First individual redundancy consultation meeting invitation letter template4 min read
If you need to initiate redundancy consultation with an employee who has been provisionally selected for redundancy, send this model letter to invite them to a redundancy consultation meeting.
This letter also details the background and rationale for the proposal(s), the summary of proposal(s), the potential implications for the employee and the method of selection.
What is a First individual redundancy consultation meeting invitation letter?
A first individual redundancy consultation meeting invitation letter is sent to an employee who is at risk of redundancy. The purpose of the letter is to invite the employee to a meeting to discuss the possibility of redundancy and to explore any potential alternatives.
It is important to note that the first individual redundancy consultation meeting invitation letter is just the first step in the redundancy consultation process. The employer is required to follow a fair and transparent process when considering redundancies, which includes consulting with affected employees and exploring alternatives to redundancy before making any final decisions.
What legal and best practice aspects should employers be aware of?
There are several key employment laws that employers in the UK should consider when issuing a first individual redundancy consultation meeting invitation letter. Here are some of the most important ones:
The Employment Rights Act 1996: This legislation outlines the rights of employees in relation to redundancy, including the requirement for employers to consult with affected employees.
The Equality Act 2010: This act prohibits discrimination on the grounds of certain protected characteristics, such as age, gender, race, disability, and sexual orientation. Employers must ensure that their redundancy selection process does not discriminate against employees on any of these grounds.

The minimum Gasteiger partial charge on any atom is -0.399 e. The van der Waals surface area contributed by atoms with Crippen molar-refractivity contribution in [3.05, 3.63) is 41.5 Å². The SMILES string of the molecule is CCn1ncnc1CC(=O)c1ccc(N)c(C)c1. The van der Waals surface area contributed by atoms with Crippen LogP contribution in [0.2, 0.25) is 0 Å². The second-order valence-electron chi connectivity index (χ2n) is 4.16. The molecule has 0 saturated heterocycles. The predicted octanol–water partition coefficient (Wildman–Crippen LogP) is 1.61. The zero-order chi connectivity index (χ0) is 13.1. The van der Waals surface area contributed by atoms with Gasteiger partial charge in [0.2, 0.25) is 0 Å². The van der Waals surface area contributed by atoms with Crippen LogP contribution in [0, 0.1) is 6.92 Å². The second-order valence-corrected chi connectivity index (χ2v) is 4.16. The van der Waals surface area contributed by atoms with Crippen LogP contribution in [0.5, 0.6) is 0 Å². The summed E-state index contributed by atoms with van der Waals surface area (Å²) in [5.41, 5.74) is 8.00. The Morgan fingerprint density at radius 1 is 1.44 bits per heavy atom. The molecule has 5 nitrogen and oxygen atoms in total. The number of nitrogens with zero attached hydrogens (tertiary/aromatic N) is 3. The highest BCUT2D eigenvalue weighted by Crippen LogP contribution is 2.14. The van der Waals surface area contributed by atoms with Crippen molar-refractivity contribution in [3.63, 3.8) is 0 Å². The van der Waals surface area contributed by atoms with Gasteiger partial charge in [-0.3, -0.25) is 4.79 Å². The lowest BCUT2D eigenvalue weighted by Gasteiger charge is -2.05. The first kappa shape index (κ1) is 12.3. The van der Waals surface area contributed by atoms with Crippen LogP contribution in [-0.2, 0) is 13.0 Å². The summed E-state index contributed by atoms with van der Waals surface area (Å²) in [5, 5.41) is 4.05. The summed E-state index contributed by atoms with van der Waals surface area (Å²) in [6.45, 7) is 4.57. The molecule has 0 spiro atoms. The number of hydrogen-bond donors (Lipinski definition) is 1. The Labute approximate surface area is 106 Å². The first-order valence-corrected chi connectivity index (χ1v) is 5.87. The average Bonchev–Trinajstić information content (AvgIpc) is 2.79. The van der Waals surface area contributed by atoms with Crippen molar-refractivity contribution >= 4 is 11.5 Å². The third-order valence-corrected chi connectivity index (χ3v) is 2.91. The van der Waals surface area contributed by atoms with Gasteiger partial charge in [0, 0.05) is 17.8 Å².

The Trade Union and Labour Relations (Consolidation) Act 1992: This act sets out the legal framework for collective consultation in the event of redundancies. If an employer is proposing to make 20 or more employees redundant within a 90-day period, they must engage in collective consultation with any trade union or employee representatives.
The ACAS Code of Practice on Disciplinary and Grievance Procedures: This code provides guidance on good practice for conducting consultation meetings and handling redundancies. Employers should aim to follow this code to ensure that their procedures are fair and reasonable.
The Working Time Regulations 1998: This legislation sets out the maximum number of hours that employees can work each week, as well as minimum rest breaks and annual leave entitlements. Employers must ensure that any changes to working patterns or hours as a result of redundancy do not breach these regulations.
If you are making up to 19 redundancies, there are no rules about how you should carry out the consultation, although it is good practice to consult with anyone at risk of redundancy before any final decision is made.
If you are making 20 or more redundancies at the same time, consultation should take place with a representative (rep).
There is no time limit for how long the period of consultation should be, but the minimum is:
- 20 to 99 redundancies - the consultation must start at least 30 days before any dismissals take effect
- 100 or more redundancies - the consultation must start at least 45 days before any dismissals take effect
First individual redundancy consultation meeting invitation [Delete this line]
Dear [Recipient first name],
Re: Proposed (change e.g. merger of...)
I refer to our informal discussions on [date(s)] [and the briefing on [date]] regarding the above proposal(s). I write to confirm that this letter marks the beginning of a [number of days] day period of formal consultation with staff affected by the proposal(s). This period of consultation will end on [date].